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Discussion Starter · #1 ·
I’m in the process of working on the electrical system of my 1970 1800e, exorcizing Lucas-inspired gremlin damage, the work-arounds of any number of nit-wits, the ministrations of the well-intentioned yet abysmally ill-informed, and I’ve come across a New Problem.

I cleaned the ground connection for the voltage regulator and did wire tracing and research on the cluster [email protected]#! of wires that are attached to the positive battery terminal. Previously I successfully swapped-out the fuseblock, and in this instance I didn’t go under the dashboard at all. There were more ‘mystery wires’ that were cut and dangling or terminals connected to... nothing –some of which can be figured out with the schematic– and the rest I do gentle wiggling and such to determine where they lead, etc.

Cleaned the ground, sandpapered-off corrosion, used electrical contact cleaner, and anti-corrosive zinc paste. The ALT light is glowing and I’m systematically tracking down problems as the alternator is keeping the battery charged BUT something is amiss, and the 40+ year old wiring is suspect. Anyway, as usual I test started and test drove... all ok... but then neither the oil temperature or water temperature gauges work. Then the next day w/o any particular prodding, the oil temp seems to be marginally ok, BUT the water temp gauge is doing an interesting impression of a voltmeter/tachometer, i.e. swinging into what would be overheat territory when the engine revs, and falling down to the lower ranges as the revs even out for normal driving. Interesting, entertaining, and disconcerting at the same time.

The fuel gauge is not showing any variability, so the voltage stabilizer may not be involved BUT I hasten to add I am not an auto electrician; I just play one on weekends. I replaced the wires to the sensors a couple of weeks ago, and the gauges had been working well prior to this. Dashboard lights or the operation of any other 12v electrical equipment don’t seem to have any effect. I haven’t gone under the dashboard to check the wires going through the firewall, as the connector in the engine bay checked out OK, through the firewall is where I’m headed next.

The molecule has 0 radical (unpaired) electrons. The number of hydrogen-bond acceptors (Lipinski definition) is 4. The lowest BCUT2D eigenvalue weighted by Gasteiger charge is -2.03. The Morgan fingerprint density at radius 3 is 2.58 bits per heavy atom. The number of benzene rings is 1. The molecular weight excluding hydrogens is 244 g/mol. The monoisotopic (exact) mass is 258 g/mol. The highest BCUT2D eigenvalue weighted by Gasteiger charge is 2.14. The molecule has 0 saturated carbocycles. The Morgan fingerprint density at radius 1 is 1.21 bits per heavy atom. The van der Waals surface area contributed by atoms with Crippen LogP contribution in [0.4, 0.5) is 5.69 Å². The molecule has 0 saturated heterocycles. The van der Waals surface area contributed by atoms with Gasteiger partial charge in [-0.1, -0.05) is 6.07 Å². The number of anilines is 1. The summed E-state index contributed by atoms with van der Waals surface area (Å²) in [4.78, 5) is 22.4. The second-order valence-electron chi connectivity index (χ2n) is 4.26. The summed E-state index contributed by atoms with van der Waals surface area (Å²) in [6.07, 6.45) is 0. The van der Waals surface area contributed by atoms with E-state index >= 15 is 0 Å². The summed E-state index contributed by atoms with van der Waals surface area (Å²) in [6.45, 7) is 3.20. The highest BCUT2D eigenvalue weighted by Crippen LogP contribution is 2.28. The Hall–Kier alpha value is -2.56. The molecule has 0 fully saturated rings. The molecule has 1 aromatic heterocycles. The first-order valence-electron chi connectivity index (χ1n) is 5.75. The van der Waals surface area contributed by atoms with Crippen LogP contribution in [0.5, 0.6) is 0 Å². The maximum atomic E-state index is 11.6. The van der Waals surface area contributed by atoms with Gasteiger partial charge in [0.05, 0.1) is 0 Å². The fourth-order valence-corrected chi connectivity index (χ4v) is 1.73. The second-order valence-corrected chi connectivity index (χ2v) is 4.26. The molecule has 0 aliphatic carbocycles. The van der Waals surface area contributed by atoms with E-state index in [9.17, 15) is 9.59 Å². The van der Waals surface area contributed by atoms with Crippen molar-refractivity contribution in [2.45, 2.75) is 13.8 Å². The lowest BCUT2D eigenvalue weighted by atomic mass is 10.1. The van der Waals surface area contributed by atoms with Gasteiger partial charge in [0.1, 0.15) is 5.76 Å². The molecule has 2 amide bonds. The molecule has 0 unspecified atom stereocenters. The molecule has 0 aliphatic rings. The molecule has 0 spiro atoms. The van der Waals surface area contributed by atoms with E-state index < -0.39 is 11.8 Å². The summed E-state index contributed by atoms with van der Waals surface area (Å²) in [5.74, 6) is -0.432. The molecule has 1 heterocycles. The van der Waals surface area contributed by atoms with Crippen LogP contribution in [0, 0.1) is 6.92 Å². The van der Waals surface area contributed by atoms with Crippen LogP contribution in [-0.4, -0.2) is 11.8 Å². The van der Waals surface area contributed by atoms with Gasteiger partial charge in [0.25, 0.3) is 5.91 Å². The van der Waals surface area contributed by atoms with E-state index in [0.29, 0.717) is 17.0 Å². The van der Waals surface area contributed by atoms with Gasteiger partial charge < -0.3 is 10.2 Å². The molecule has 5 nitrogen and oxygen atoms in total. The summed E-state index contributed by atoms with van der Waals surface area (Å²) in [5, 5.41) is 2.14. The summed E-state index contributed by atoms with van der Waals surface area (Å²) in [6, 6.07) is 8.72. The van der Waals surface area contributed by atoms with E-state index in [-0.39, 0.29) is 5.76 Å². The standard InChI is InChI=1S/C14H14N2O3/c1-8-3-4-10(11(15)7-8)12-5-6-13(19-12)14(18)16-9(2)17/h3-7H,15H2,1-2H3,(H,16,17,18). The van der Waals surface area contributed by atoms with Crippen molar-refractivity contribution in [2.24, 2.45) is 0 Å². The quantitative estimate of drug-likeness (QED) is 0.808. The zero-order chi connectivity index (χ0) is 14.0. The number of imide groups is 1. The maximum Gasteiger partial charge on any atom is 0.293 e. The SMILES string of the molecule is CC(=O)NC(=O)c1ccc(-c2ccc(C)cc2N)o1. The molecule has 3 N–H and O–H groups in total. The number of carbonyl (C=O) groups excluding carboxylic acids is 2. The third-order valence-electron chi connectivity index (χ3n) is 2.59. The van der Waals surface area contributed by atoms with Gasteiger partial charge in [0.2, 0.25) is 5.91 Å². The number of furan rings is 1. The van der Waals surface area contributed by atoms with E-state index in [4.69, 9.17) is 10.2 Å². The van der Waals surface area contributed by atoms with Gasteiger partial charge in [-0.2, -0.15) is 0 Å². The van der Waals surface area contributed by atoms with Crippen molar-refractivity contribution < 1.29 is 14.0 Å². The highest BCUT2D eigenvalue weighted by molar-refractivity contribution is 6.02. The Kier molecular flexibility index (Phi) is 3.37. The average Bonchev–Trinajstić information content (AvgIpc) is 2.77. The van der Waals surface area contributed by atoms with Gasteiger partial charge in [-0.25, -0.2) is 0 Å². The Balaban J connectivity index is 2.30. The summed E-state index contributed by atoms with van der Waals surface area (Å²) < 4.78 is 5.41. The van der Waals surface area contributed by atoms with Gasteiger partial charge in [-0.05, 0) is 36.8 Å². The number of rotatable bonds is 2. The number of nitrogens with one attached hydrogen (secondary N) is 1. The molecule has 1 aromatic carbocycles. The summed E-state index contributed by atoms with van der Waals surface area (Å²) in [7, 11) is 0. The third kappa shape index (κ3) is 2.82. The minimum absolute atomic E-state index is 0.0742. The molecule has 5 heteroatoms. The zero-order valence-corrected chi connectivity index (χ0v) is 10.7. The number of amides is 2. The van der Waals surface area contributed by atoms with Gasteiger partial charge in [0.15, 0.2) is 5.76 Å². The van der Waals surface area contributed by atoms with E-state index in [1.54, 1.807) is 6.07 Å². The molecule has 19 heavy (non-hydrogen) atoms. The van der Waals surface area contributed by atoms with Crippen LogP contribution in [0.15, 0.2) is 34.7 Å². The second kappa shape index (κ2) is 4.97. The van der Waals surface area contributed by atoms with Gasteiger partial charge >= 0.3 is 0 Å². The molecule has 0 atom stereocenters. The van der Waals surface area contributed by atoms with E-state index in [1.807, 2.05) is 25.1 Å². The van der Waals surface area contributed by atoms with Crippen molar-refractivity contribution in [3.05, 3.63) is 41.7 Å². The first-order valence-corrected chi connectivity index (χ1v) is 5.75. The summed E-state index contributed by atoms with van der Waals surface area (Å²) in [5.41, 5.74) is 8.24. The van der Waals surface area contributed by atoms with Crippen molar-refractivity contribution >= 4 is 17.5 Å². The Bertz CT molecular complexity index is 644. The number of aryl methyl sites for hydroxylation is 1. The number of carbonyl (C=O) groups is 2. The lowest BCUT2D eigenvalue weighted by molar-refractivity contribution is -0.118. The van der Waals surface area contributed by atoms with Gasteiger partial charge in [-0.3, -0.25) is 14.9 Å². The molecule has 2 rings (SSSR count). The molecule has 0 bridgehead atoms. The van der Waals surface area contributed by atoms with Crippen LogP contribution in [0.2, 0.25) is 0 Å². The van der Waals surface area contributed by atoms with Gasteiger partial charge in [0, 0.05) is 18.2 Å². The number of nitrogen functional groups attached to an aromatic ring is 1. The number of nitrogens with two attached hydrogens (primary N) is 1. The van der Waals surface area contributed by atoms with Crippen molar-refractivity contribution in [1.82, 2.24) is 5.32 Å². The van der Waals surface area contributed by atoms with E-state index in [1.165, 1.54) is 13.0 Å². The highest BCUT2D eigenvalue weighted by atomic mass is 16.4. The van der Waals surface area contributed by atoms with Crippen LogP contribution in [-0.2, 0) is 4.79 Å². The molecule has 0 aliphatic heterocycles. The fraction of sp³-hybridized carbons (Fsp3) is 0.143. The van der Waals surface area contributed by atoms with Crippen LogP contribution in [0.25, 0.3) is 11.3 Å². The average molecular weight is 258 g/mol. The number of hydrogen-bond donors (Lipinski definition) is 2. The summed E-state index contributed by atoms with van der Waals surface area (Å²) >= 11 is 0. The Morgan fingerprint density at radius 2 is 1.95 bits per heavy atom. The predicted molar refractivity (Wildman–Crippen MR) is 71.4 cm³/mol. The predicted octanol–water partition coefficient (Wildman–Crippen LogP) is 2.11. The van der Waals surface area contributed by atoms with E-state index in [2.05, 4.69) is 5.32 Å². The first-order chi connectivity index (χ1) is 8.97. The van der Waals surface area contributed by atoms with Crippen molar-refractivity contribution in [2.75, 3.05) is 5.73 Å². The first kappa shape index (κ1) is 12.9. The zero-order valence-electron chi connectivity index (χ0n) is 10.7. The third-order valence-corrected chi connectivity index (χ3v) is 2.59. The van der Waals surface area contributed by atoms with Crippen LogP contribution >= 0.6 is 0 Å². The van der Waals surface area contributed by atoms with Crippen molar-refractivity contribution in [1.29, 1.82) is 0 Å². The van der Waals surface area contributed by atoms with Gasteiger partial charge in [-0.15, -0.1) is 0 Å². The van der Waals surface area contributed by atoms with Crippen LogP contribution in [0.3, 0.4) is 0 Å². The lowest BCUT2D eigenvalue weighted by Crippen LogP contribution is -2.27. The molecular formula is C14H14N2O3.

Before going further: I have a few auto electric books that are now well-read, have several technical articles from Swedish Embassy (thank you Ron Kwass!), increasing experience with a multi-meter, and several wiring diagrams including two that are colorized i.e. the green wire IS green on the schematic instead of just a black line and a note that says, “this one is green!” plus I’ll be installing Extreme wire to remove that as a potential source of interference!

Any ideas to help me use just one instead of several weekends to resolve this? I’d like to get back to that annoying ALT glow asap.
 

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Discussion Starter · #4 ·
Thanks for the replies, I had already gotten the basic black-ink schematics, and opted for the color coded ones. That helped immensely BUT as I dig in further it is obvious I have two things to contend with.

1) where the physical wire IS is'nt necessarily how it is depicted on the schematic, mostly close but not always.

2) cluster-F 'work' by previous sadists mean I have to bring it back to stock before the schematic helps as much as it can. As an example, the panel dimmer switch never was particularly functional, and I decided that actually taking good look at it was appropriate... upon inspection I believe it started off life as the volume control on a 70's HiFi system. It was wired into the system in a peculiar and interesting way, and I decided to eliminate it. Switch removal... did not affect the panel lights at all; they still do go on and off with the headlight switch though, which is a happy thing but... sigh.

I got a 12v wire tracker/tracer and will be hunting down 'mystery wires' and 'fixes' to undo as I gain more experience with the new diagnostic toy.

BTW, if there is any interest or if it might be helpful (or humorous) to others I can post 'highlight pics of of these electrical misadventures.